Walmart.com Listed Fake 30 TB SSDs For Sale
If something sounds too good to be true, it probably is. Vice shares the story of security researcher “Ray [REDACTED],” who couldn’t resist buying a 30 TB SSD on AliExpress for the insanely low price of $29.99, later finding the same product on sale at Walmart.com for $17.99. What he found inside were two 512 MB SD cards. However, when he plugged the SSD into a Windows machine, it reported that each SD card held 15 TB thanks to hacked firmware that wrote new data over old data while keeping the fake directory structure intact.
Have you ever heard the expression “if it sounds too good to be true, it probably is”? Well AliExpress is currently advertising a 30 Terabyte SSD for $29. And I just had one delivered. Let’s open it up, shall we? /1 pic.twitter.com/cVXtr42LW5
— Ray [REDACTED] (@RayRedacted) August 25, 2022
Walmart has since taken down the listing, but there are surely countless more scams on its website and many others. Unfortunately, by allowing nearly any vendor to list items on their sites, major online retailers like Amazon and Walmart have turned their storefronts into virtual flea markets full of sketchy third-party sellers. Be careful what you buy, even on “respectable” sites!
By the way, 30 TB SSDs do exist but will set you back more like $6200; these scam SSDs are the modern version of getting a Polaris Nuclear Sub from the back of a comic book for $6.98.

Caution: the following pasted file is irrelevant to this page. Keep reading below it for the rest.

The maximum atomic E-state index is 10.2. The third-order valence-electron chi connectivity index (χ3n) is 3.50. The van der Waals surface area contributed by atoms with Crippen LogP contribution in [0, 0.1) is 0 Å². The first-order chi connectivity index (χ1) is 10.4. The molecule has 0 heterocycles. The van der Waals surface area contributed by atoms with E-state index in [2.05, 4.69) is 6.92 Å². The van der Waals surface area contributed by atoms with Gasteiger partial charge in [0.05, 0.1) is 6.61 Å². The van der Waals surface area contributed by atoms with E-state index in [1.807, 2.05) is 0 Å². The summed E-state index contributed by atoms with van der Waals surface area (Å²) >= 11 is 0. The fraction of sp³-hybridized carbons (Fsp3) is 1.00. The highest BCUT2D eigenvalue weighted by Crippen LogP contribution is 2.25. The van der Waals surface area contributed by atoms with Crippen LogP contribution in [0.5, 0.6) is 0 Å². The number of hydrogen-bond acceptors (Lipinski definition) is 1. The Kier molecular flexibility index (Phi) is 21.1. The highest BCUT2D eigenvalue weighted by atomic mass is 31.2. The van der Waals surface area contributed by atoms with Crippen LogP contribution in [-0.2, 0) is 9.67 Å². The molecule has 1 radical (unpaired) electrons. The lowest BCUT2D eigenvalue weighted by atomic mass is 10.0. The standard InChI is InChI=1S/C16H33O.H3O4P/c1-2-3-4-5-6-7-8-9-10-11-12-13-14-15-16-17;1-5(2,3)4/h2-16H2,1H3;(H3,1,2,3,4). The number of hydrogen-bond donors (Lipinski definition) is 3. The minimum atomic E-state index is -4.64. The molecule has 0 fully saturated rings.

I saw one of these scams on Amazon. I wrote a review that said: “This is obviously a fraud. How can Amazon allow this to be posted?”. Amazon rejected my review, which answers my question.
Amazon at least at times is really bad about this.
I once got a product that was OK-ish, but along with the product I got an “Amazon gift card voucher” that said if I left a 5-star review and gave them my email address (and didn’t tell Amazon or anybody else about it), they’d send me an Amazon gift card for $15. This was for a device worth $10. I promptly informed Amazon about that (good luck talking to an actual human there), but nothing ever happened despite their assurance they’d take care of it. The product remained for sale and sure enough, tons of 5-star reviews started pouring in right around that time (talk about a bunch of losers who would whore out reviews for $15). So I then left a certified review for that product stating what was good about it and bad, but also that reviews were likely tainted because of the scam attempt. I even left a photo to document the “Amazon gift card voucher” included with my shipment.
What did Amazon do after all this? They removed my review. The product was still selling months later.
These fakes are all over ebay as well (eg 4/8/16TB USB 3.1 External SSD Hard Drive Disk High Speed Solid State Portable | eBay - 8TB SSD for AU$43 - sure).
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